“I also contacted Michael Ingemann, who is the chairman of Claus Meyer Holding (the company run by Danish chef and entrepreneur Claus Meyer, ed.). He saw my enthusiasm, and I hired him to be my boss, the chairman of my board,” Riemann says.

This particular journey of building a network of advisors was important before taking the next step in the project – getting customers and investors on board. It takes a fair amount of investment to establish manufacturing on a scale that is big enough to achieve competitive pricing.

“It’s been completely critical raising a fair amount of money. That has now been achieved, and I now have investors coming to me of their own accord,” he says.

Anders Riemann has also put in not just his time, but also worked on the project from 2016 to 2020 without drawing any salary, along with investing his savings and the equity on his home in the project.

The first phase of building the new facilities in Høje-Taastrup will be ready in the autumn of 2020, with the first harvest due in December. Then harvesting will be continuous across 15 batches per year – or every 25 days. The plan is then to expand production over the next two years. Once fully developed, the facility will be able to deliver 1,000 tonnes of food a year.But that is far from the end target.

“Right now, we are putting an extra amount of energy into building everything in modules to make it easier to build the same thing again in Oslo, Stockholm and Helsinki,” Anders Riemann says of his growth plans for the business.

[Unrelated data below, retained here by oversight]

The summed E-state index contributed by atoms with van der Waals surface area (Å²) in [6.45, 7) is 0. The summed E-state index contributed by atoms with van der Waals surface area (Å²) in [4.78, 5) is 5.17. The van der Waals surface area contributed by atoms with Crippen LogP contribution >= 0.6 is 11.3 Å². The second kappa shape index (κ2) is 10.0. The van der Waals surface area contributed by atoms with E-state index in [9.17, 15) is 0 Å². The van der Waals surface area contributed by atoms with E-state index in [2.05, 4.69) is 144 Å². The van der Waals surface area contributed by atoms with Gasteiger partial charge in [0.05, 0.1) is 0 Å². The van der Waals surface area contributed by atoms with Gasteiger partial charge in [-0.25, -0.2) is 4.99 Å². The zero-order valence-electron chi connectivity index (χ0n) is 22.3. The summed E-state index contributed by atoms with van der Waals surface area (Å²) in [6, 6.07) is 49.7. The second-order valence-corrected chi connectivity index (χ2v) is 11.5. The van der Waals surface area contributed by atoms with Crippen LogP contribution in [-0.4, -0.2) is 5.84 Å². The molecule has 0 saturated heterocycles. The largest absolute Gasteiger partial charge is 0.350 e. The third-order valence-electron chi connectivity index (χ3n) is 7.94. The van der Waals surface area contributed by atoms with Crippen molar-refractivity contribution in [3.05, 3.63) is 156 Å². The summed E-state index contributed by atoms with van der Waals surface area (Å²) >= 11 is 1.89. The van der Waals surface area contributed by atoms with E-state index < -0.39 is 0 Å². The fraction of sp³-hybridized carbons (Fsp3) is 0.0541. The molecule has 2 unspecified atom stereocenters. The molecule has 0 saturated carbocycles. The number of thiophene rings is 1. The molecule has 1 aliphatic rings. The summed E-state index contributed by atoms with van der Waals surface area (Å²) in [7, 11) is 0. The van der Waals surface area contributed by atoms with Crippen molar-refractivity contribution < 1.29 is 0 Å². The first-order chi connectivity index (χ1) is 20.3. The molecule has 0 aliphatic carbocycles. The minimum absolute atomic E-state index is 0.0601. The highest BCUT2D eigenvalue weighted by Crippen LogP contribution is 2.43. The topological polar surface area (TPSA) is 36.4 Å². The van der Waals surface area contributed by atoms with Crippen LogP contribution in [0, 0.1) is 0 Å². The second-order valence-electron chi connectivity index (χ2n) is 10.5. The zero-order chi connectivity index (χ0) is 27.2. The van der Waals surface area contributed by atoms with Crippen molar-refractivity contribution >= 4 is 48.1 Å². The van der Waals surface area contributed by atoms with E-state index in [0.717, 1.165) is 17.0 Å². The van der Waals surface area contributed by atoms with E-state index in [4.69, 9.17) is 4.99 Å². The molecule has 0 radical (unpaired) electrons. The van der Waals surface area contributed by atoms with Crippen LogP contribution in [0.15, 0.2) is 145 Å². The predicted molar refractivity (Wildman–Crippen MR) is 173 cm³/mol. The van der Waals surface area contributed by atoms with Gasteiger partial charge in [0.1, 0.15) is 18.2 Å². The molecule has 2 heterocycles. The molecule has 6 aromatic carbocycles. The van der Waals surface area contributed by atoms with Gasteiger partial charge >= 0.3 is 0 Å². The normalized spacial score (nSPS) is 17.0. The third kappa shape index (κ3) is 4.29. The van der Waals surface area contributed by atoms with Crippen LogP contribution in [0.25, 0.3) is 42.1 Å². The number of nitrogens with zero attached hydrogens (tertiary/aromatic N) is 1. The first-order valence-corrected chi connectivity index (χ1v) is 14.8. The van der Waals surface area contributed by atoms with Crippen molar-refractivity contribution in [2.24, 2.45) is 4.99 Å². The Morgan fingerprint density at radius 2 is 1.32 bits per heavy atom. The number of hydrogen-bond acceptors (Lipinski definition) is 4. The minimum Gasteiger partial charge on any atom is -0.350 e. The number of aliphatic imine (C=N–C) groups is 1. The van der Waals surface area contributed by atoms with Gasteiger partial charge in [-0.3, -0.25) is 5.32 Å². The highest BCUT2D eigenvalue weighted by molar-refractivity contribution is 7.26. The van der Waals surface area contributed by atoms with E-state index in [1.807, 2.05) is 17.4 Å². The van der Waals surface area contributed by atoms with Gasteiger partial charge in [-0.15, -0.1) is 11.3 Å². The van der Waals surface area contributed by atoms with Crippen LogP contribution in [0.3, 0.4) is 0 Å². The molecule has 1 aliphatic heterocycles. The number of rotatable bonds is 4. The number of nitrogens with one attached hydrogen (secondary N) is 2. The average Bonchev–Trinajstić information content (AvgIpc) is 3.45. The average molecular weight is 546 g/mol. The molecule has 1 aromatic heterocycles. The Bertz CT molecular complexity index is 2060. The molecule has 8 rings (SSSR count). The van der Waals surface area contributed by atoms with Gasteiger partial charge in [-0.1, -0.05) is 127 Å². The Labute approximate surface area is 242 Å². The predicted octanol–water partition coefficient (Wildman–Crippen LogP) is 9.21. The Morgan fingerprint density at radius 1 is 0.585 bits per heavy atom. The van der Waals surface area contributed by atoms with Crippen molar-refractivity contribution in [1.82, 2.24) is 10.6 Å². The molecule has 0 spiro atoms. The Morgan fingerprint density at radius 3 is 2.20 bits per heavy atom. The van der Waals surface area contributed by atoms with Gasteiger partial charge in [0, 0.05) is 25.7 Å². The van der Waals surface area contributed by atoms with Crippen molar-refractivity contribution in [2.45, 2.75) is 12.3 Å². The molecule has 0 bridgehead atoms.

The further North we go on the planet, the better the business case gets for vertical farming. Cucumbers, for instance, are prohibitively expensive in Norway, not least due to import duties. With vertical farming, it would be possible to grow them locally at lower prices.

More than a supplier of fresh goods

Another prospective business area involves the processing of vegetables.

“The next step is to process the plant mass and draw out extracts for use in the food and ingredients industry. This way, we won’t be simply a supplier of fresh goods,” Anders Riemann says.

At the moment, everything is running according to schedule, and the main contractor for the construction work has more hands to do the job now since other projects have been postponed due to the corona crisis.

So, many years of hard toil seem to be finally paying off for Anders Riemann.

“There have been many ups and downs, and I have wondered, ‘What the hell are you doing?’ But I also told myself that I need to keep going to fight climate change and create better products for consumers.”

Creating this project on Danish soil, before the big American companies take the lead, has also been a mission in itself.

“For Denmark to continue to be a leading agricultural nation, we also need to have a Danish company working in this field. We have shown that Denmark can ride the sustainability wave by developing the energy sources of the future with the Danish wind turbine industry. Now we are taking the next step by developing the agriculture of the future,” he says.

How the vegetables will be grown

Nordic Harvest grows vegetables following the so-called hydroponic system where plants grow in water without using soil.

With complete control over plant growth, the taste and appearance of the plants can be improved by adjusting the amount of light, light spectrum, air temperature, root temperature, air humidity, CO2 levels in the air, water absorption, oxygen levels in the water and the number of nutrients.

The plants thus do not need to search for nutrients in the soil, since all nutrients are directly available to the plants at all times.

As the water is recycled, this method uses only 5 to 10 per cent of what is required for growing in soil. Using constant water circulation, it is possible to avoid wastewater.

Plants grown hydroponically in a closed environment are not at risk of being weakened and are therefore more resistant, minimising the risk of pests, fungi and diseases.